Results
Left ventricular mass index (LVMI) remained stable. Despite significant derangement at baseline, there were no changes in diastolic function measures, CIMT, BAR and TAC. AIX increased. Conversion to NHD improved bone mineral metabolism parameters and blood pressure control. Interdialytic weight gains increased. No definite improvements in measures of oxidative stress were demonstrated.
Conclusions
Despite improvement in uremic toxin levels and some cardiovascular risk factors, conversion to an alternate nightly NHD regimen did not improve cardiovascular structure and function. Continuing suboptimal control of uremic toxins and interdialytic weight gains may be a possible explanation. This study adds to the increasing uncertainty about the nature of improvement in cardiovascular parameters with conversion to intensive hemodialysis regimens. Future randomized controlled trials will be important to determine whether increases in dialysis session duration, frequency or both are most beneficial for improving cardiovascular disease whilst minimizing costs and the impact of dialysis on quality of life.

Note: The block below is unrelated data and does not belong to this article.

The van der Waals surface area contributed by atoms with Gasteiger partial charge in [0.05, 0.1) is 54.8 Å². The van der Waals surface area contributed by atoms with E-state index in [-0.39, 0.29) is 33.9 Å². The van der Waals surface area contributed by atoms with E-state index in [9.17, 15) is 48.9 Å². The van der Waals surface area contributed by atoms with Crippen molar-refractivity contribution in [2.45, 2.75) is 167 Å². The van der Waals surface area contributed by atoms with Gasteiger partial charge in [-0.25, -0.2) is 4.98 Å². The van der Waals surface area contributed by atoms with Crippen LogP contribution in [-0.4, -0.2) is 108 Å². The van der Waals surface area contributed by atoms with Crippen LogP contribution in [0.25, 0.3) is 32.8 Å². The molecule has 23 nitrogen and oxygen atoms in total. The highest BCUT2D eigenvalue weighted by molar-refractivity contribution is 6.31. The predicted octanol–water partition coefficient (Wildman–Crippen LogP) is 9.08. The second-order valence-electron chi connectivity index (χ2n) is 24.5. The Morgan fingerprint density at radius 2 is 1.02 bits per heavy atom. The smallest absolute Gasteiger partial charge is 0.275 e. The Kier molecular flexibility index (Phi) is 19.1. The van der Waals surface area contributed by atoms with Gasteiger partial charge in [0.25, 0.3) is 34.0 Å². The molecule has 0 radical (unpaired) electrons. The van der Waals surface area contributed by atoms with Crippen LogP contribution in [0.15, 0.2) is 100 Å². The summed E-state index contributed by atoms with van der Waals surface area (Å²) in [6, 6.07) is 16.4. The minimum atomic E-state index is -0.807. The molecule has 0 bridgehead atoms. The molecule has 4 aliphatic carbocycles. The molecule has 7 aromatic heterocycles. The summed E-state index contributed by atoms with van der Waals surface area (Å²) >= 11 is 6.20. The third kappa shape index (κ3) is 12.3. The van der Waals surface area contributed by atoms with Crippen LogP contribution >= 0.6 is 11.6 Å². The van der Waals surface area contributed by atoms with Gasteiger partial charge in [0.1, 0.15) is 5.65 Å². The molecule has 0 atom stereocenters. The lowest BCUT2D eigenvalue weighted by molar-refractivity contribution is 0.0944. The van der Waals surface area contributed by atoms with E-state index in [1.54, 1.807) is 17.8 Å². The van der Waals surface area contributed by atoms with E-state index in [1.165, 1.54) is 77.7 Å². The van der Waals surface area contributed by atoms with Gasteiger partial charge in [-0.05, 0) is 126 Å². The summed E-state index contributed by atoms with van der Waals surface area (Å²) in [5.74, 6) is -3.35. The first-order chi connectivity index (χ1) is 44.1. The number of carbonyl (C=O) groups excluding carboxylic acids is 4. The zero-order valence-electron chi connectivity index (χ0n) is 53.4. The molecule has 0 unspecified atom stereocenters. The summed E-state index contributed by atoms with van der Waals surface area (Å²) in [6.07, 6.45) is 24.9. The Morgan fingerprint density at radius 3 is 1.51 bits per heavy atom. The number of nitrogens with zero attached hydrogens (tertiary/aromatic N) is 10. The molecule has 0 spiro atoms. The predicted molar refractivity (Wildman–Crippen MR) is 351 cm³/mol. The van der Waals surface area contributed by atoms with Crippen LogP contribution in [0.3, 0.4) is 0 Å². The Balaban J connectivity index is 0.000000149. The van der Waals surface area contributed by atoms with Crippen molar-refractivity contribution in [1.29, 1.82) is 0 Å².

doi:10.1186/1471-2369-12-51
PMCID: PMC3202231  PMID: 21962236
Diastolic Function; Ejection Fraction; Left Ventricular Mass Index; Left Ventricular Hypertrophy; Nocturnal Hemodialysis; Carotid Intima-Media Thickness; Oxidative Stress; Arterial Compliance
7.  Do aluminium-based phosphate binders continue to have a role in contemporary nephrology practice? 
BMC Nephrology  2011;12:20.
Background
Aluminium-containing phosphate binders have long been used for treatment of hyperphosphatemia in dialysis patients. Their safety became controversial in the early 1980's after reports of aluminium related neurological and bone disease began to appear. Available historical evidence however, suggests that neurological toxicity may have primarily been caused by excessive exposure to aluminium in dialysis fluid, rather than aluminium-containing oral phosphate binders. Limited evidence suggests that aluminium bone disease may also be on the decline in the era of aluminium removal from dialysis fluid, even with continued use of aluminium binders.
Discussion